Is it true? If there was one thing that was absolutely forbidden in my house growing up, it was telling a lie. Whatever we had done wrong that led to the interrogation would pale in comparison to being caught in a lie. Punishments would increase tenfold if we attempted to lie our way out of trouble.
As a child I didn’t always appreciate what my parents were doing, but I realize now that they were providing me a foundation built on the hard rock of truth. If I have a gift as an investor, it is the trait to always question the narrative and favor reality. This trait, which my parents instilled in me at an early age, has served me well during my more than 30 years in the investment industry.
It is also why I have found 2023 to be so frustratingly maddening. This year the market has been dominated by narrative and has largely ignored reality. However, as the facts keep piling on, the cracks in the narrative continue to widen. Eventually, truth will out. The narrative here is that we are heading for a recession because interest rates have risen. Every quarter this year Wall Street economists have predicted anywhere from zero to negative economic growth, and every time they have been embarrassingly wrong. The initial reading for last quarter was GDP growth of 4.9 percent.
Instead of celebrating and rejecting the narrative, the pundits said this must mean that inflation is still high so the Fed will do more, which will cause an even bigger recession…except that consumer prices were flat month-over-month in October, and producer prices actually fell. This means the year-over-year numbers were also lower than expected.
The market finally seems to be catching on. We have seen a strong rally that has also been broad-based. Small company stocks are up strongly over the last week, which bodes well. We knew this would happen eventually, because our view had the strong foundation of being built on actual data. The truth matters.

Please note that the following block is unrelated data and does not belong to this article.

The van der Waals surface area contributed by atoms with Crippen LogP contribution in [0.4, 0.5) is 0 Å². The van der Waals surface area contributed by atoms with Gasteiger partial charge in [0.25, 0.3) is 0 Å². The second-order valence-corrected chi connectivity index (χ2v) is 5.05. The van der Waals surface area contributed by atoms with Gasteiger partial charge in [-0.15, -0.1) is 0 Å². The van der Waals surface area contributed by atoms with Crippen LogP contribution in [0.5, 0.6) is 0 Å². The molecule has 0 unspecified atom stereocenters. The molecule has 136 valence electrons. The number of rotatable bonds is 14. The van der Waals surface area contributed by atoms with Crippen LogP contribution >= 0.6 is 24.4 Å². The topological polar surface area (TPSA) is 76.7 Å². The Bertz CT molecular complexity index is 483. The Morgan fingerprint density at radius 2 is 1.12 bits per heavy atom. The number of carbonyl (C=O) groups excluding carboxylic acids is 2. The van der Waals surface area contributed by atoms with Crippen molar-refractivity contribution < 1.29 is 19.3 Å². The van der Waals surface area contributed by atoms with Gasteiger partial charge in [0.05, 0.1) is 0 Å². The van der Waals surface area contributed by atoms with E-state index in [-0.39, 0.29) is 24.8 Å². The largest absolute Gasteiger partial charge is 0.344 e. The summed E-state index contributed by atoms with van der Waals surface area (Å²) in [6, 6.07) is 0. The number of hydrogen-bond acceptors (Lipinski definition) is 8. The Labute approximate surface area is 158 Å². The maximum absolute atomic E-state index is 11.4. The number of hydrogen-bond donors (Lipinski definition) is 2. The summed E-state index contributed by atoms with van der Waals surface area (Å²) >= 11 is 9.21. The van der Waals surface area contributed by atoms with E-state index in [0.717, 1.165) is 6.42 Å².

It is Thanksgiving once more, and we have much for which to be thankful. I am primarily thankful this year for the strong foundation that my parents gave me. We lost my 92-year-old mother on October 23, and my 94-year-old father followed her this week. One of the nurses who cared for them said she couldn’t believe the downturn in my father over the past month, and we explained that he was a 94-year-old man with a broken heart. In life, like in investing, we must take the good with the bad. There is no return without risk, there is no joy without suffering, and there is no gratitude without loss.
~ I am thankful that we base our investment decisions on facts and not narratives.
~ I am thankful for the strong foundation that my parents provided for my four siblings and me.
~ I am thankful that college basketball has begun, and that Duke has already lost a game.
~ I am thankful for our two children, who are keeping my wife and me very busy.
~ I am thankful that our son is getting his driver’s license and will be running errands for the family very soon.
~ I am thankful for my family, immediate and extended.
~ I am thankful for all of my friends.
~ Of course, I’m always thankful for Mama’s pumpkin cheesecake, though she hasn’t made it herself in several years, and this will be the first she isn’t here to enjoy it. I don’t think she will mind me eating her slice.
~ I am thankful for my Iron Capital team, whose loyalty, diligence, and excellence have helped Iron Capital reach the milestone of 20 years in service to our clients.
~ Finally, I am thankful for you, our clients and friends. Your trust in Iron Capital is our greatest asset and we value it every day of the year.
Chuck Osborne, CFA